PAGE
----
Published literature that addressed the use of telehealth technologies for the training and education of parents and caregivers with young children with ASD was identified through a careful search of seven major databases covering the field of health and human services (Education Resources Information Center [ERIC; Institute of Education Sciences, Washington, DC, USA], Academic Search Premier [EBSCO Industries, Inc., Ipswich MA, USA], PsycINFO® [American Psychological Association, Washington, DC, USA], PubMed [National Center for Biotechnology Information, US National Library of Medicine, Bethesda, MA, USA], CINAHL® [EBSCO Industries, Inc.], MEDLINE® [US National Library of Medicine, Bethesda, MA, USA], and WorldCat [OCLC, Dublin, OH, USA]) over a 2-month period. Table 1 outlines the broad search terms that were used to identify key publications and literature.

The literature search was comprised of systematic steps that included a computer search using the keywords listed in Table 1 in the aforementioned databases. A sample search syntax for the first keywords in each term column would be “‘autism’ AND ‘telehealth’ AND ‘parent training.’” Then, the abstracts of the identified articles were reviewed to ascertain compliance with the previously determined inclusion criteria listed in Table 2. If the article met the inclusion criteria, then full-text article retrieval was conducted. Reference lists of the included studies were then reviewed to identify additional articles for inclusion. The last name of the first author of each of the included studies was searched to identify supplementary work written by that author to be considered for inclusion in this review. Finally, hand searches of the two most current issues of the journals that had published at least one of the included studies were done in order to determine if recent studies were not yet listed in the aforementioned databases.

Table 1 Search terms and descriptors

Table 2 Inclusion criteria

Inclusion criteria

To be included in this review, and in an effort to gain an understanding of the evidence pertaining to the use and application of telehealth as a method for delivering training services to parents with children diagnosed with autism, published studies had to meet predetermined inclusion criteria. The inclusion criteria for this review are outlined in Table 2. The search was limited to studies written in the English language and published in peer-reviewed journals. This literature review was conducted over the months of September 2013 and October 2013.

Data extraction and review

Each study was examined to determine whether or not it met the inclusion criteria. Then, each study was read and summarized by the authors of this review. Both authors hold doctoral degrees in speech and hearing science, and are certified and licensed speech–language pathologists. The authors used a coding sheet designed specifically for this systematic review (available upon request) to extract data describing: 1) the characteristics of the participants; 2) the type of support services delivered via telehealth; 3) the technology utilized to support the parental training program; 4) the uses and benefits of the training program; 5) the research design utilized; and 6) the results and conclusions of the study. Various procedural features were noted, including the settings of the telehealth training services and any reported advantages and disadvantages to implementation.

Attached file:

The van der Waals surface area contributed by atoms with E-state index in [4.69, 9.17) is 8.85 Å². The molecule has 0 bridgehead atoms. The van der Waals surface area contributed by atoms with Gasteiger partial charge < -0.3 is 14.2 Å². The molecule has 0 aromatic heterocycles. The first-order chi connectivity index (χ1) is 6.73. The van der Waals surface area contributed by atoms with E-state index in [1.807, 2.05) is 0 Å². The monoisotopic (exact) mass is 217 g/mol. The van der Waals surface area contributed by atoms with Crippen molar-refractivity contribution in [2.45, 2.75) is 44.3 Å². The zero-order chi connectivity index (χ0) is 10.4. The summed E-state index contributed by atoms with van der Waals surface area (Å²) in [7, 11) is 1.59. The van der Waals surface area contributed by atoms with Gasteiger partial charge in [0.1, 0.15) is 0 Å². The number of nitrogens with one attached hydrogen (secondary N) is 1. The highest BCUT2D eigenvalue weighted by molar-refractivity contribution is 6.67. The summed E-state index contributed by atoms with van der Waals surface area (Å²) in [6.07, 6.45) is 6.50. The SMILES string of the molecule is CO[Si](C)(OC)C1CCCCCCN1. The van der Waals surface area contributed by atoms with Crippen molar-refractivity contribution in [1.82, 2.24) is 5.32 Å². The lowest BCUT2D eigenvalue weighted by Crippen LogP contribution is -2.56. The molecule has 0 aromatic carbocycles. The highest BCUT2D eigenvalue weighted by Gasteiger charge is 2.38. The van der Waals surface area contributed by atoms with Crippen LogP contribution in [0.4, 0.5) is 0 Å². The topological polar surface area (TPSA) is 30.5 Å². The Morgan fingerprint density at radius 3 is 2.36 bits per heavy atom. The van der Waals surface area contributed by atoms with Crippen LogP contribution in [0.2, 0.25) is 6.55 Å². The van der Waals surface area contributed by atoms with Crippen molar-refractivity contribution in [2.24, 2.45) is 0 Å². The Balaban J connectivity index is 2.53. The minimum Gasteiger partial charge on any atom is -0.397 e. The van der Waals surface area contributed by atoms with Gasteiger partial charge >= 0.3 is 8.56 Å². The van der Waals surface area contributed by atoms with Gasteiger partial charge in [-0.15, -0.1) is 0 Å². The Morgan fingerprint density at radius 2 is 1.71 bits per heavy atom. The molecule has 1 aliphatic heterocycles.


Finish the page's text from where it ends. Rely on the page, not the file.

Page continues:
Inter-coder agreement

Each co-author independently completed the systemic literature review using the keywords listed in Table 1. The accuracy of each summary was independently checked to ensure that the studies adhered to the review criteria. This helped guarantee accuracy of each of the study summaries and provided a measure of inter-coder agreement on data extraction and analysis. The point-by-point inter-coder agreement was calculated by dividing the number of agreements by the total number of agreements and disagreements and multiplying by 100.

Results

To ensure the fidelity of the literature search, each component of the aforementioned procedures was completed independently by the authors of this review. The first stage (the electronic database review of keyword combinations) yielded 13 studies. The abstracts of the 13 studies were reviewed to determine whether or not they met the inclusion criteria. Of these 13 articles, it was determined that only two of them adhered to the inclusion criteria and contained information about the outcomes of a training or management program for parents with young children with ASD. Inter-coder agreement regarding whether a study should be included or excluded was 100%. While the number of articles analyzed in this review was low, it was to be expected, as a previous literature review conducted by Cason9 found only five studies pertaining to telehealth for EI for children with any type of diagnosis and service. In relation to this current review, Table 3 offers a summary of: 1) the participants; 2) the technology used; 3) the services delivered via telehealth; 4) the research design; and 5) the results of each of the two included studies.

Table 3 Summary of the included studies
Notes: *Dr Vismara is an author of the parent curriculum used in this study and receives royalties from its sale. The manufacturer details for these products are as follows: Dell Latitude 2100 Netbook (Dell Inc., Round Rock, TX, USA); Bluetooth® (Bluetooth SIG, Inc., Kirkland, WA, USA); and Skype version 4.0 (Skype, Luxembourg City, Luxembourg). (A–B) refers a two phase design consisting of a baseline phase (A) and an intervention phase (B).
Abbreviations: ASD, autism spectrum disorder; SLP, speech language pathologist.

Included studies